Gynaeco-external / mucous membranes


Gynaeco-external / mucous membranes

What is it? What is its place in dermatology?

All diseases located in the vulvar region in women and in the glans in men are concerned. The vulva is an anatomical region that is connected to several specialties such as dermatology, gynaecology, urology and endocrinology. Most vulvar dermatoses also affect other areas of the body and are therefore closer to the Dermatologist (eczema, psoriasis.)

What types of pathologies are treated?

The vulva is the frequent site of irritation dermatitis which is secondary to maceration phenomena or secondary to too intense hygiene care which will then be eczematous by numerous topical substances such as antiseptics and antimycosics.

It can be said that infectious causes are at the origin of most problems in young women, whereas precancerous and cancerous vulvar lesions are more the preserve of postmenopausal women.

Some examples:

Infectious vulvitis

  • Infection of bacterial origin such as pseudomonas aeruginosa, mycobacteria and streptococcus infections These three types of vulvitis are treated with specific antibiotics.
  • Viral infection These are poxvirus infections that can occur on the skin side of the labia majora and surrounding skin. hese lesions may be profuse in appearance or may present as tumours or pseudo-vegetative and may reflect immunosuppression for which biological investigations may be required. These lesions are usually treated by curettage, fine electrocoagulation, or CO2 laser volatilisation.
  • Mycotic infection, most often of candidal origin, results in vulvovaginitis rather than simple vulvitis. Disinfection treatments give good results.

Vulvar melanoma lesions

Most genital pigmented lesions are benign. However, their diagnosis requires early detection of melanoma. All suspicious melanoma lesions should be examined carefully for histological examination to rule out melanoma or pigmented epithelial tumour.

Malignant tumour lesions

  • Vulvar squamous cell carcinoma: occurs most frequently on two types of pre-cancerous lesions such as undifferentiated dysplasia (Bowen’s disease) or on differentiated dysplasia lesions (such as leukoplastic or erythro leukoplastic lesions).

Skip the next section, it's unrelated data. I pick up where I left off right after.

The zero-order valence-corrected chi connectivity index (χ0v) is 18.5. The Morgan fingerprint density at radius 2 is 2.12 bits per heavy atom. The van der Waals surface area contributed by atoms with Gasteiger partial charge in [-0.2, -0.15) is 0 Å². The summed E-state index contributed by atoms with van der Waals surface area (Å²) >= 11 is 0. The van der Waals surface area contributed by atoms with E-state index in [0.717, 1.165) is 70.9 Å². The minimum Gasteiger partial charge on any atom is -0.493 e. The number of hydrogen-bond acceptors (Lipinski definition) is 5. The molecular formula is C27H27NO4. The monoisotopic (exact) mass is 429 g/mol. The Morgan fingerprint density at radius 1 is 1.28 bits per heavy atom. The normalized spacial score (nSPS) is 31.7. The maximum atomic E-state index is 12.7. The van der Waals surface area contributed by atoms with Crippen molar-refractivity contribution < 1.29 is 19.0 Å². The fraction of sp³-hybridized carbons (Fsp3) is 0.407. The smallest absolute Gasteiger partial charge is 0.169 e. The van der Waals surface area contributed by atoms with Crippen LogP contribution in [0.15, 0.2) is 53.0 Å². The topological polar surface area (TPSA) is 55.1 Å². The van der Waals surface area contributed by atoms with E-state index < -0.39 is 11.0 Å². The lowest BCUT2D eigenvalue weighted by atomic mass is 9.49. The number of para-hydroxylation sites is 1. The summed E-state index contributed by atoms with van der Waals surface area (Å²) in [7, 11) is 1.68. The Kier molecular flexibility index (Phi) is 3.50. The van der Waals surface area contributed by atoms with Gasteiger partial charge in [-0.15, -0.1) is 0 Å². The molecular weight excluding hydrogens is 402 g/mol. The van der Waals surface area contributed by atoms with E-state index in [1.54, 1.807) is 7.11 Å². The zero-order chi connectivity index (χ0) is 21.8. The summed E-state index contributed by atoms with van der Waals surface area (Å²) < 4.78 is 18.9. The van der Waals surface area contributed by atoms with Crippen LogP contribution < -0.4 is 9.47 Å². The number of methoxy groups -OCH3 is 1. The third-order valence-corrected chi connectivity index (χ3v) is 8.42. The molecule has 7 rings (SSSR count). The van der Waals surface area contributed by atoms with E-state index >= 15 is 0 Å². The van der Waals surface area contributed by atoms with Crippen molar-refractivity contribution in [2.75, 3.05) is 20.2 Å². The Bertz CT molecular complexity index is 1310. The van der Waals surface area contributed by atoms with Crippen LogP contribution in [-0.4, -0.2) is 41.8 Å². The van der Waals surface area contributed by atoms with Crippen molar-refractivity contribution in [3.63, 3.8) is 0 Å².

• Paget’s disease: usually occurs in postmenopausal women. Presents as a single, often extensive, slightly scaly plaque on the skin rather than the mucosa, with an eczematous appearance requiring biopsy.

Vulvar location of some dermatoses

  • Lichen planus: the lesions consist of whitish papules arranged in a network grouped in small plaques or sometimes lesions combining erosions with erythema. The treatment of mucosal lichen planus is palliative, i.e. no treatment allows a definitive cure, but beneficial effects are still obtained by local corticosteroid therapy or, more rarely, by general treatment.
  • Vulvar lichen sclerosus: it occurs in half of the cases after the menopause but it can also be seen in young adults and even in little girls. Itching is usually the telltale sign A change in the appearance of the vulval mucosa may be observed, with a whitish or ivory-coloured appearance with a rough surface or loss of suppleness. Atrophy of the mucous membranes is also present and partial or total effacement of the labia minora. The treatment of vulvar lichen sclerosus is medical.
  • Vitiligo: vitiligo is common on the vulva, forming very well defined white patches often surrounded by hyperpigmentation.
  • Psoriasis: constitute red or pinkish patches, smooth and well defined, elongated on the free edges of the labia majora or in the folds, often symmetrical, sometimes cracked at the bottom of a fold.
  • Seborrheic dermatitis: gives a slight or no pruritus, constituting red or pinkish patches sometimes a little scaly, predominantly on the free edges of the labia majora in poorly defined hairy areas, mainly in young people.
  • Contact eczema: giving pruritus as well as a diffuse erythema poorly limited predominantly to areas of contact with underwear. Diagnosis is made by patch testing: treatment consists of removal of the allergen.
  • Aphthosis: Vulvar aphthosis is rarely isolated, it is most often associated with oral aphthosis.


Vulvodynia is defined as an uncomfortable sensation in the vulva giving a burning sensation such as cooking or irritation without any clinical abnormality being noted. A clarification is necessary.

What types of treatment?

After possible development, classic treatment with drugs (infections, etc.) by local treatments in the form of a cream or more recently with laser, eg: laser mona lisa, very indicated in problems of gynecological mucous membranes.
PRP is also used in these painful pathologies (dyspareunia, vaginitis, etc.).